Building approvals tumbled 17.2 per cent in July in the face of sky-high building costs and interest rate hikes.
This follows a modest 0.6 per cent drop in June.
The sharp decline was led by a lack of council approvals for units, especially large complexes, with a 43.5 per cent fall in private sector apartments recorded.
Approvals for new houses remained flat, rising 0.7 per cent in July.
Daniel Rossi, head of construction statistics at the Australian Bureau of Statistics, said apartment building approval figures were at their lowest level since January 2012.
KPMG economist Brendan Rynne said apartment approvals tended to be volatile compared to house approvals, and often reflected challenges facing the industry - which in this instance included labour shortages, falls in migration and the high cost of debt.
"All of these challenges, plus the highest construction CPI and lowest unemployment rate in decades, makes multi-dwelling construction particularly difficult at the moment," Dr Rynne said.
Commsec economist Ryan Felsman said builders were wary about committing to new projects as building costs increased and labour shortages continued.
"Aussie residential property developers are sitting on a huge backlog of fixed price contracts - which lock in prices before construction starts - that are now unprofitable, resulting in some high-profile company insolvencies," he said.
ANZ economist Adelaide Timbrell anticipated further declines in building approvals.
"We expect total building approvals to keep falling as more rate hikes put downward pressure on borrowing capacity of both developers and individual homebuilders," Ms Timbrell said.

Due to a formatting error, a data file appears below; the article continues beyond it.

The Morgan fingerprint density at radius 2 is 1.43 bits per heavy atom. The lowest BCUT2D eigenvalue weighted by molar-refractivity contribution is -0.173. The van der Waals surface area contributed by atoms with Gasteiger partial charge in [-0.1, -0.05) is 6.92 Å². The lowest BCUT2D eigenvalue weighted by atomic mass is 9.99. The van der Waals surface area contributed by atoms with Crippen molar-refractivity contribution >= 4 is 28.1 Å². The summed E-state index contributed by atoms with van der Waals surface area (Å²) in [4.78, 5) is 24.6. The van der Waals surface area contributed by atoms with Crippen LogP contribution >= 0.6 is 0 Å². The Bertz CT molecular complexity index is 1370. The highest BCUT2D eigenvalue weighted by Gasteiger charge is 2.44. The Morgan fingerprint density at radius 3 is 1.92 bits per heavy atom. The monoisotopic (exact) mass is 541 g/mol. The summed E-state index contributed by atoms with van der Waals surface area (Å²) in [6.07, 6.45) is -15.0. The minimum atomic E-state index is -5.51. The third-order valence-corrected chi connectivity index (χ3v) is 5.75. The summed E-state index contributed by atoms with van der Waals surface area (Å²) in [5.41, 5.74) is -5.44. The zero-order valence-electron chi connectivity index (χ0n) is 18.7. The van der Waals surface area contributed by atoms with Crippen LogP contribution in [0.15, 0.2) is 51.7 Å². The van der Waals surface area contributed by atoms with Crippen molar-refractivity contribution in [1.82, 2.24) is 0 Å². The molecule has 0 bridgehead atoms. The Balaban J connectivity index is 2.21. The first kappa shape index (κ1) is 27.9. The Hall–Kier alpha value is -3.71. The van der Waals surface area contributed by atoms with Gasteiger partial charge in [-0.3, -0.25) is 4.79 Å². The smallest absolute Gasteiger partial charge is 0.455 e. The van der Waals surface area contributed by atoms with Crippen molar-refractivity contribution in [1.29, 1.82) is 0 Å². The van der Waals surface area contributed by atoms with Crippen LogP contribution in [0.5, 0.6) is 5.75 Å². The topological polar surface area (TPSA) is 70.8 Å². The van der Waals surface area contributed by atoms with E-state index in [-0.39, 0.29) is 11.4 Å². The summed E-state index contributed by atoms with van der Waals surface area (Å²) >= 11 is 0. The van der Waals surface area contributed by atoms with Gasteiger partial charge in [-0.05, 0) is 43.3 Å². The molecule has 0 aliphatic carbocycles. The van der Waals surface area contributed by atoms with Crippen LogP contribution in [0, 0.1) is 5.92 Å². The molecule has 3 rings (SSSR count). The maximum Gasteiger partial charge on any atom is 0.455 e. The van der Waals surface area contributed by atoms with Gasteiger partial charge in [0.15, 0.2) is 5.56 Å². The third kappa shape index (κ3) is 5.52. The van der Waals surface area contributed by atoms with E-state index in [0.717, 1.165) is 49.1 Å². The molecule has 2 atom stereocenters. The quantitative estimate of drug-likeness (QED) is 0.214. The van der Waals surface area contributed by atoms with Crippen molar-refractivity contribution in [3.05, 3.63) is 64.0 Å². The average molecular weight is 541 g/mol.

Fewer building approvals mean less housing supply in the future, which Dr Rynne said would drive up rents and inflation.
"This will be of concern to the Reserve Bank of Australia as it considers how far interest rates need to rise to get inflation back into the target range," he said.
Constrained supply will also likely drive a recovery in the property market, he added.
Western Australia saw the biggest drop in the number of dwelling approvals - down 36.9 percent - followed by Victoria, which observed a 17.4 per cent drop.
The value of total building approved also fell in July, dropping by 12.9 per cent. This followed a 6.2 per cent decline in June.
Consumer confidence also eased slightly last week despite no signs of a spending slowdown.
Sentiment softened 0.7 per cent last week following two consecutive weeks of gains as measured by the weekly ANZ-Roy Morgan survey.
ANZ economist David Plank said consumers were likely to remain cautious until wages started growing in real terms.
"It is important to remember that this caution hasn't actually been reflected in a pullback in spending - at least not yet," he said.
This follows sharper-than-expected growth in retail sales on Monday.
Mr Felsman wasn't sure how long the disconnect between low consumer sentiment and actual household consumption would last.
He said borrowers tend to only start seeing an increase in their repayments three months after official cash rate hikes.
Speaking to ABC Radio on Tuesday about Australia's economic challenges, Treasurer Jim Chalmers said the government wanted to keep people in jobs and was aiming to keep unemployment "with a three or a four in front of it".
However, he said the low unemployment figure didn't tell the whole story.
"Youth unemployment is higher than that, we've still got underemployment in areas, we've got problems around wages growth that's been a really big challenge in the economy for the best part of a decade now," he said.